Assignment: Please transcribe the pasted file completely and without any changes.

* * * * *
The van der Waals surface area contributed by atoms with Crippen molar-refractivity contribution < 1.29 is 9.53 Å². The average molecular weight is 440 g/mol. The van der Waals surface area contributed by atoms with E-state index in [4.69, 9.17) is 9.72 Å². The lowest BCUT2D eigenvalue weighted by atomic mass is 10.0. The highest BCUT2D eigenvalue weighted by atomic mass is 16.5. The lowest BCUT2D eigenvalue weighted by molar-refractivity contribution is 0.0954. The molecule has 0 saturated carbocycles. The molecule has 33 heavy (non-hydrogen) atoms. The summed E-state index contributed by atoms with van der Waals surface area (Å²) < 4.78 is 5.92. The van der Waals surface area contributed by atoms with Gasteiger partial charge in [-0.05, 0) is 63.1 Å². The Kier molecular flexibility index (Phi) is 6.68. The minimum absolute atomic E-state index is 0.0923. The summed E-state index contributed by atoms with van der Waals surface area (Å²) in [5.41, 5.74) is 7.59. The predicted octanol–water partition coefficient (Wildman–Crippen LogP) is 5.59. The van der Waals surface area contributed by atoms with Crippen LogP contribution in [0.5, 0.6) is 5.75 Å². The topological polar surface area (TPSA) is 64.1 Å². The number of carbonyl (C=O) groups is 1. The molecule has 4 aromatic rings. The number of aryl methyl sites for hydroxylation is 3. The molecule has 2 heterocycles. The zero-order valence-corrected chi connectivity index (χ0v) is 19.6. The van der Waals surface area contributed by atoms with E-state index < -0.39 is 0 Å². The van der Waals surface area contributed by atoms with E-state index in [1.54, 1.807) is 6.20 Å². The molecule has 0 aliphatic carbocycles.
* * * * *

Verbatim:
The van der Waals surface area contributed by atoms with Crippen molar-refractivity contribution < 1.29 is 9.53 Å². The average molecular weight is 440 g/mol. The van der Waals surface area contributed by atoms with E-state index in [4.69, 9.17) is 9.72 Å². The lowest BCUT2D eigenvalue weighted by atomic mass is 10.0. The highest BCUT2D eigenvalue weighted by atomic mass is 16.5. The lowest BCUT2D eigenvalue weighted by molar-refractivity contribution is 0.0954. The molecule has 0 saturated carbocycles. The molecule has 33 heavy (non-hydrogen) atoms. The summed E-state index contributed by atoms with van der Waals surface area (Å²) < 4.78 is 5.92. The van der Waals surface area contributed by atoms with Gasteiger partial charge in [-0.05, 0) is 63.1 Å². The Kier molecular flexibility index (Phi) is 6.68. The minimum absolute atomic E-state index is 0.0923. The summed E-state index contributed by atoms with van der Waals surface area (Å²) in [5.41, 5.74) is 7.59. The predicted octanol–water partition coefficient (Wildman–Crippen LogP) is 5.59. The van der Waals surface area contributed by atoms with Crippen LogP contribution in [0.5, 0.6) is 5.75 Å². The topological polar surface area (TPSA) is 64.1 Å². The number of carbonyl (C=O) groups is 1. The molecule has 4 aromatic rings. The number of aryl methyl sites for hydroxylation is 3. The molecule has 2 heterocycles. The zero-order valence-corrected chi connectivity index (χ0v) is 19.6. The van der Waals surface area contributed by atoms with E-state index < -0.39 is 0 Å². The van der Waals surface area contributed by atoms with E-state index in [1.54, 1.807) is 6.20 Å². The molecule has 0 aliphatic carbocycles.